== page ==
Difference between revisions of "UMBEL - Annex G"

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Here is a description of the <code>SuperTypes</code>, their clustering into "dimensions" and the intersections with other <code>SuperTypes</code>. Note that <code>SuperType</code> intersections with strong overlap (more than 100 assigned reference concepts involved) are noted in '''Bold''':
Here is a description of the 31 mostly disjoint <code>SuperTypes</code>, their clustering into "dimensions" and the intersections with other <code>SuperTypes</code>. Note that <code>SuperType</code> intersections with strong overlap (more than 100 assigned reference concepts involved) are noted in '''Bold''':
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<div class="caption"><center>Table 1. Description and Organization of Disjoint SuperTypes</center></div>
<div class="caption"><center>Table 1. Description and Organization of Disjoint SuperTypes</center></div>

Revision as of 16:16, 4 May 2016


UMBEL Annex G: UMBEL SuperTypes Documentation

UMBEL Annex Document - 10 May 2016

Latest version
Last update
$Date: 2016/5/10 9:22:47 $
Version No.: 1.50
TR 16-5-10-G
Michael Bergman - Structured Dynamics
Frédérick Giasson - Structured Dynamics

Structured Dynamics Logo

UMBEL: Upper Mapping and Binding Exchange Layer by Structured Dynamics LLC is provided under the
Creative Commons Attribution 3.0 license. See the attribution section for how to cite the effort.

Creative Commons License

Copyright © 2009-2016 by Structured Dynamics LLC.

Beginning with UMBEL version 1.20, statistics regarding numbers of reference concepts (RCs) in the ontology and splits between SuperTypes (STs) and modules have been moved to the statistics Annex Z document. As a result, earlier statistics in this and other annexes are no longer being updated, which means any statistics cited below may be out of date. Please consult Annex Z for the current UMBEL statistics.
Major revisions were made to the SuperTypes in UMBEL version 1.50. For the specifics, see the Updates section below. For prior statistics and discussion, see UMBEL - Annex G 20160510.


As UMBEL has evolved and been used in commerce, consistency and coherency of the knowledge graph have come to be of paramount importance. Misassignments undercut the coherency of the system and lower the ability of UMBEL to be used in a computable manner.

Further, the large size and need for frequent updates also place a premium on an UMBEL system that can be built automatically from rather simple input specifications.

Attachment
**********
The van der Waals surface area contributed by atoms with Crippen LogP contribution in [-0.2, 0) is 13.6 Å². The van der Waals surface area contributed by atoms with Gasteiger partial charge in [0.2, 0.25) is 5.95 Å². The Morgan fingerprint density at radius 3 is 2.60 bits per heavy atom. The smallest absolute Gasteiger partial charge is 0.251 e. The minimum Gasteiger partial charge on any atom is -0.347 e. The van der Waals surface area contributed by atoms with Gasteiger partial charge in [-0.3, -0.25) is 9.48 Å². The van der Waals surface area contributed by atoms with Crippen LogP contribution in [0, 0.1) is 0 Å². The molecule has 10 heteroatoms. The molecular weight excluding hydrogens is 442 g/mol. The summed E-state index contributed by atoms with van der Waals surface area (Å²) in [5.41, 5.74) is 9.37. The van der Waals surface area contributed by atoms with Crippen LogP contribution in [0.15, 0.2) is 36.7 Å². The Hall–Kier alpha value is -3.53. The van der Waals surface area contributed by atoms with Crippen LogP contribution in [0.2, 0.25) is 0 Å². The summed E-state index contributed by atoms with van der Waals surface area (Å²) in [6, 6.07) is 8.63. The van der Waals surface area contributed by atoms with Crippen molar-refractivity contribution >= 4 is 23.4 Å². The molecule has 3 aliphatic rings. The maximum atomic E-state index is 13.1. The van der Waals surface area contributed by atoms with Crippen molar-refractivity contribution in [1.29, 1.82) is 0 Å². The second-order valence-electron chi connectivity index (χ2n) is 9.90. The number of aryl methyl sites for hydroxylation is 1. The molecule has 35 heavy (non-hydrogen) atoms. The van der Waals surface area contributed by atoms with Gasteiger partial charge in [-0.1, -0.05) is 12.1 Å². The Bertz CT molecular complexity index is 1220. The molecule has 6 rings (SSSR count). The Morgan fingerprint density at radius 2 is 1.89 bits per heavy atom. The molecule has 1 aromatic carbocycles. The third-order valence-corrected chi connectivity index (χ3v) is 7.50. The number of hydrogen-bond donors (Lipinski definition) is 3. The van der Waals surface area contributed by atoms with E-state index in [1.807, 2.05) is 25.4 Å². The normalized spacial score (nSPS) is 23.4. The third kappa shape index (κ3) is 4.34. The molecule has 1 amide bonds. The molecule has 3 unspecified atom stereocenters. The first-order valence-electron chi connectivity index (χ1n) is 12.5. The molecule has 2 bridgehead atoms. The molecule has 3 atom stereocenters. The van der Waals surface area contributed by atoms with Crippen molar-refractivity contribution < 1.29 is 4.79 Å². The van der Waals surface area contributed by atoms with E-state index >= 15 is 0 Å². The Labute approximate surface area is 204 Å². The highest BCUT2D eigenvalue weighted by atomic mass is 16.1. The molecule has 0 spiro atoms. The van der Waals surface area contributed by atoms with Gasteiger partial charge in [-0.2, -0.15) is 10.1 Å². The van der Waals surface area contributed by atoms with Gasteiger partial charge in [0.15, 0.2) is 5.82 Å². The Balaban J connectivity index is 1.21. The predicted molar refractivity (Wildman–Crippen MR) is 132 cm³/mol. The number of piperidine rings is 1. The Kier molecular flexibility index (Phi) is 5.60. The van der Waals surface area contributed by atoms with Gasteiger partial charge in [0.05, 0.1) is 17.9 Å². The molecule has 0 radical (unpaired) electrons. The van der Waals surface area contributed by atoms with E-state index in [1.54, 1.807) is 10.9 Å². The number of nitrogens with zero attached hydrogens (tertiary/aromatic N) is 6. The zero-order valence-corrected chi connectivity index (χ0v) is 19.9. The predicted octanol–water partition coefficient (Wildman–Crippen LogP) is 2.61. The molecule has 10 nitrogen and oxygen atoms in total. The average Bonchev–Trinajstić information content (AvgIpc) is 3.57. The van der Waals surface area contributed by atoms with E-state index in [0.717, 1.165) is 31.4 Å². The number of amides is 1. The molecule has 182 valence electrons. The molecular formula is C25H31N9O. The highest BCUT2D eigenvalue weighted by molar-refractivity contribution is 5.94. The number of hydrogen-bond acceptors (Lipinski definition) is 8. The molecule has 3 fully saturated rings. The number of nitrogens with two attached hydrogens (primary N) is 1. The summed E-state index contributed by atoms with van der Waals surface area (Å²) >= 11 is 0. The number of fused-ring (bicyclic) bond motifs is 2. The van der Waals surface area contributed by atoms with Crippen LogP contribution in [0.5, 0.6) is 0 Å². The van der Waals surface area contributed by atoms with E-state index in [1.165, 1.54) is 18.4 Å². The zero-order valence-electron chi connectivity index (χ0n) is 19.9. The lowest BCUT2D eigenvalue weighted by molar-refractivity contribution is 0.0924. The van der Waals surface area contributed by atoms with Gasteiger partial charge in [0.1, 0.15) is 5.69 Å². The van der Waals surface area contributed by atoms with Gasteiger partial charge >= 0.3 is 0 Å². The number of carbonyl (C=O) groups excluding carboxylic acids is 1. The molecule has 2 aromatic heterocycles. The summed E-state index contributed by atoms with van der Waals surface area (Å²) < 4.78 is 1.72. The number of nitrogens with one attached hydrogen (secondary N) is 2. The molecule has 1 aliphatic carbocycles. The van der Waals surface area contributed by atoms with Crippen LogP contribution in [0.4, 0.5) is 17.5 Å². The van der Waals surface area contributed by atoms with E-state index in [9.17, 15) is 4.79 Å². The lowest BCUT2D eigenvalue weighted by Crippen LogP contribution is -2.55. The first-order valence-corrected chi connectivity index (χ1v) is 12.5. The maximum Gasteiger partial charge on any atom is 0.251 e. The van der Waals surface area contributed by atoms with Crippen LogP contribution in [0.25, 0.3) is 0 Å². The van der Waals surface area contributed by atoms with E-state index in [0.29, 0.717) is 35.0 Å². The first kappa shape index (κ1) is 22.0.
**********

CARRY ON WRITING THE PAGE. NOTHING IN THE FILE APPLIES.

The initial introduction of SuperTypes to UMBEL began to show the way to a more systematic way to build and organize the system. Early build routines were first introduced in UMBEL version 1.10 (see UMBEL - Annex K). By version 1.50, the complete system was based on these build routines and standard input files.

SuperType assignments and checks are an integral part of these build routines, which were not sufficiently developed until version 1.50. The key changes that were introduced in version 1.50 included the following:

  • Removal of all instance or individual listings from UMBEL. The Reference Concepts (RCs) that remain in UMBEL are now all classes (OpenCyc was used to help make these determinations). This change does NOT affect the punning used in UMBELS's design (see Metamodeling in Domain Ontologies)
  • Corrections and re-alignments of some prior SuperTypes. In version 1.50, these SuperTypes were eliminated:
    1. Earthscape -- which was re-assigned to Forms and LocationPlaces
    2. Extraterrestrial -- which was re-assigned to AreaRegion and LocationPlaces
    3. Notations and Numbers -- which were moved to a new category of shared Reference Concepts.
  • These corrections led to the introduction of a number of new STs:
    1. AreaRegion - this better generalized earlier problems with spatial relations
    2. AtomsElements - this better set aside concepts shared by other STs
    3. BiologicalProcesses - this better called out shared processes by living things
    4. Forms - this emerged as an important spatial construct
    5. LocationPlaces - this better generalized earlier problems with spatial relations
    6. OrganicChemistry - a split of the prior Chemistry ST, which better aligns with the split between living and inanimate matter
    7. Shapes - though largely shared (and non-disjoint), this new ST captures a very common characteristic of all physical objects
    8. Situations - an important ST overlooked in prior efforts that helps to better establish context for Activities and Events
  • A typology was created for each of the disjoint STs, which enabled missing concepts to be identified and added and to better organize the concepts within each given ST; this was a major focus of effort
    1. Some additional upper-level categories were introduced to better organize the largely disjoint STs.

Finally, because of these changes, earlier designs that had been moving toward multiple modules has been replaced. It is now possible to invoke or not individual STs as a substitute for the earlier module design (see, for example, Annex J).